Crew Saves Steele Creek Roadhouse
Editor’s Note: This is a first-person follow-up story to BLM-Alaska Frontiers articles, the “Steele Creek Roadhouse Stands Tall Again” (issue 108) and “Reroofing the Kink Cabin” (issue 111).
Having notched and placed the last new log, our joint BLM-Forest Service crew was ready to straighten the historic Steele Creek roadhouse during our restoration project. Anxiously, we watched the Fortymile Wild and Scenic River keep rising. Some of our camp had already relocated their tents and tools. Our concerned crew chief Doug Smith, rallied us with a call for “Shovels!” The roadhouse was in peril! We hustled to fashion a flood berm to protect the roadhouse, then watched in disbelief, as the historic roadhouse quickly became an island of the flood-ravaged Fortymile River.
Our project began earlier on July 6, with blisteringly hot, sunny days, and a jovial grin on every face. While two teams notched replacement logs for the historic roadhouse’s rotting foundation, others stacked cribbing and placed screw jacks and support beams inside. A latticework of winching devices we call “come-alongs” secured two-story-tall beams to provide structural support. To the buzzing saws, we passed our days working in sun-soaked Steele Creek.
That is, until the rains came.
The rain trouble began late Saturday evening on July 10 as we turned in for the night, with only a sprits tapping on our tent rain flies. The tapping became a major deluge, raining all that night and steadily through Sunday, with over three inches falling in a 24-hour period.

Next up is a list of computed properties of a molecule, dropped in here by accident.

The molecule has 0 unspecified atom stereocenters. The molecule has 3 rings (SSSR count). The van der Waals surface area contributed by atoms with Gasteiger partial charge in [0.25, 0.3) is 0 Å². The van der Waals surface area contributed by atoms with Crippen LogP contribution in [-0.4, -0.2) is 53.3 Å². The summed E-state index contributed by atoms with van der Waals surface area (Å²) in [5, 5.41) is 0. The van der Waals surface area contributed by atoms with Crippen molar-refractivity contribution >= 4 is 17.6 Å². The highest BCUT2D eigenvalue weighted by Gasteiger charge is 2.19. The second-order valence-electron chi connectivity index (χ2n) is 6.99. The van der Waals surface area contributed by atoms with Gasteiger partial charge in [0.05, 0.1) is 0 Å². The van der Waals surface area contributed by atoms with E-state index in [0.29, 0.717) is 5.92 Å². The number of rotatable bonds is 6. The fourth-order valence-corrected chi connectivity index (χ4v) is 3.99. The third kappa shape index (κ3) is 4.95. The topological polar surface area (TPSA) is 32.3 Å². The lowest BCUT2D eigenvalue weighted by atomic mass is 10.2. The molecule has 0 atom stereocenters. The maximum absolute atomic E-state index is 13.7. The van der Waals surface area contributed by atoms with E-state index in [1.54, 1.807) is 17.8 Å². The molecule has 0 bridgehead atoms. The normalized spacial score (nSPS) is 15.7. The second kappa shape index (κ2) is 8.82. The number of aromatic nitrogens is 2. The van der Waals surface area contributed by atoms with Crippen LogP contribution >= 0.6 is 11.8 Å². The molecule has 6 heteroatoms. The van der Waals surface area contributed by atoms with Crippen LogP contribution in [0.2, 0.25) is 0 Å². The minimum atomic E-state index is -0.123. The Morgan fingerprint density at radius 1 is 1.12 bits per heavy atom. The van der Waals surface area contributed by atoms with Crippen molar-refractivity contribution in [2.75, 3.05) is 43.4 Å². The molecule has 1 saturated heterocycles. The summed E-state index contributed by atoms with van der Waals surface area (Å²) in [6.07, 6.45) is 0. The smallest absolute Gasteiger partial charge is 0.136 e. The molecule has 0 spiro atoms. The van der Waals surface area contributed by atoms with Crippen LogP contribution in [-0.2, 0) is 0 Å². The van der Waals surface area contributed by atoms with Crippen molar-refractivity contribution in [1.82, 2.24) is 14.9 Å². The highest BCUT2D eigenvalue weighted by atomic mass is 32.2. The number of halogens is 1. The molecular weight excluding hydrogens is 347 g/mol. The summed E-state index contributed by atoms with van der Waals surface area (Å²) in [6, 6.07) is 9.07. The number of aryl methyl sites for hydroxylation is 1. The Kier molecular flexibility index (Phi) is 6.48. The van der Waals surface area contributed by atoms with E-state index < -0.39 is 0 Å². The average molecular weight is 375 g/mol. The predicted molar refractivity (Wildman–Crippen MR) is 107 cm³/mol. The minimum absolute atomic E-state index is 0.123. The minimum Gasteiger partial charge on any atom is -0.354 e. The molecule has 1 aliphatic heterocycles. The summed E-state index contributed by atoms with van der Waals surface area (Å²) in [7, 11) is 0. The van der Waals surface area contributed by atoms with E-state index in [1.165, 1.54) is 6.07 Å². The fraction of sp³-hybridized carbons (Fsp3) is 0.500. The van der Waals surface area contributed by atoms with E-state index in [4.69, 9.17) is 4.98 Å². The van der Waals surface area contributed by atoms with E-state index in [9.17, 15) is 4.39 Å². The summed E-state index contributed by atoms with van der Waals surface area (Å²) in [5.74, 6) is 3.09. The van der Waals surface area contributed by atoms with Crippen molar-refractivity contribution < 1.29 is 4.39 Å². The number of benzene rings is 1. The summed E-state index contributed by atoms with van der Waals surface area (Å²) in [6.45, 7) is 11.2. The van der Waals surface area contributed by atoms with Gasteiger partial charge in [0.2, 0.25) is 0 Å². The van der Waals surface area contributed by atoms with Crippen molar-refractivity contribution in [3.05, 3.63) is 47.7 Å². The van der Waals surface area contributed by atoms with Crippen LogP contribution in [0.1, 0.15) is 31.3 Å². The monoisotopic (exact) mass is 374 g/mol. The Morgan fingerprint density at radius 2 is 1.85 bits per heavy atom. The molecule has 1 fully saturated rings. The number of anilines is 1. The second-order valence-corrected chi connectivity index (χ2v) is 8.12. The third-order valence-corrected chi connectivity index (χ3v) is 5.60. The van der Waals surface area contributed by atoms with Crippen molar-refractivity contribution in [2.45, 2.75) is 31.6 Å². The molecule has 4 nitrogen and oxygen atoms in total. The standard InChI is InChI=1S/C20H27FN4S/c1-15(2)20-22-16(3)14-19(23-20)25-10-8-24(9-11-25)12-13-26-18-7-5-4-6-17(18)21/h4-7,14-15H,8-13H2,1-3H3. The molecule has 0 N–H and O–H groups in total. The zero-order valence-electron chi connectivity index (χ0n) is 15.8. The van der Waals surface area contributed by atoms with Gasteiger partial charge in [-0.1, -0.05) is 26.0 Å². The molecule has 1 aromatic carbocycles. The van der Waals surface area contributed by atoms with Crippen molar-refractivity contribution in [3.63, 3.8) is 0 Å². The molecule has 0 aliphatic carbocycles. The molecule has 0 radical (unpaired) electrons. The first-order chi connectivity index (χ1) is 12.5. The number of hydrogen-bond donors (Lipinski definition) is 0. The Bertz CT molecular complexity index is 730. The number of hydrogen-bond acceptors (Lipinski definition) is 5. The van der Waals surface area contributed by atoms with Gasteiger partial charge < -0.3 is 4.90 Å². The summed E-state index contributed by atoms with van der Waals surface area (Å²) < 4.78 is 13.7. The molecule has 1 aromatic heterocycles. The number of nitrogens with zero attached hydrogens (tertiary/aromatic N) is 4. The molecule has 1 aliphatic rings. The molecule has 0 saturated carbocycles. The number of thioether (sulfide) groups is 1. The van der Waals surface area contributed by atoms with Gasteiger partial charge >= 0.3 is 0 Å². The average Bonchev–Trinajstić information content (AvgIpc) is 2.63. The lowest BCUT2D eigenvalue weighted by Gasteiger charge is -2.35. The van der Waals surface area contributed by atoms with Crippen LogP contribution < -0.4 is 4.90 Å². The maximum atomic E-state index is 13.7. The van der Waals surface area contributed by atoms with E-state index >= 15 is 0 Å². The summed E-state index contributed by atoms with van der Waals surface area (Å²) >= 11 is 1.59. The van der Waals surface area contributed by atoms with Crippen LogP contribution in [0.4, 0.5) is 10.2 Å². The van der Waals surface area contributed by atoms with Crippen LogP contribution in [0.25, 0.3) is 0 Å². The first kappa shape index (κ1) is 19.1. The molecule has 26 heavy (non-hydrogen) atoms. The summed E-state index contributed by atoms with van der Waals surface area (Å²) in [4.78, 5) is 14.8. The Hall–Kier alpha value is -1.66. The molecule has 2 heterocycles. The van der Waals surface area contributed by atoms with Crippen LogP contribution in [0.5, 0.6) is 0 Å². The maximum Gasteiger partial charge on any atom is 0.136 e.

Despite the rain, our work continued. Against heavy gray clouds, the crew’s smiles were even brighter. As Sunday ended and the rain slackened, Steele Creek transformed into a raging torrent. From our tents, we heard heavy boulders thudding down the creek bed outside. Floating trees passed by in clumps. Beyond the creek, the Fortymile was a raging river of mud.
Monday, July 12, dawned sunny and warm, although some of us woke with water in our tents. We found eighteen inches of water filling the Steele Creek roadhouse as the flooding continued. Our project leader, Robin Mills, left to find phone reception to discover what was happening.
When Mills returned, his words were somber – “We could be here a long time.” Flooding had washed out parts of the Taylor Highway from mileposts 67 to 160, prompting the Alaska Department of Transportation to declare the highway impassible and closed, including the milepost 95 junction with Canada’s Top of the World Highway. The 160-mile mostly gravel road runs from the Alaska Highway near Tok to the Yukon River village of Eagle. The flooding river stranded campers at BLM’s Walker Fork and West Fork campgrounds. We found ourselves stranded at the Steele Creek Roadhouse.
By that afternoon, the waters finally began to recede. We later learned the Fortymile River crested at a record depth of 94.54 feet at the Taylor Highway Bridge – the highest ever recorded.
On Tuesday, crew chief Doug Smith decided that the roadhouse needed time to dry. Rather than stop working, Mills led a crew to Steele Creek’s only remaining unrestored historic cabin to remove its rotted lower logs or notch new logs for next summer’s project.
Our last full day of work at Steele Creek on July 15 was long and dirty. Mud from the receding floodwaters covered us as we righted the leaning roadhouse. Using jacks of all sorts, we used the come-alongs to lift, pull, and straighten the building. Once straight, we piled rocks from Steele Creek to form a new foundation for the roadhouse. We left for Fairbanks on Friday, July 16, after thirteen days of work.
This is one restoration project none of us will ever forget.
— Nicklaus Moser
BLM Summer Seasonal Worker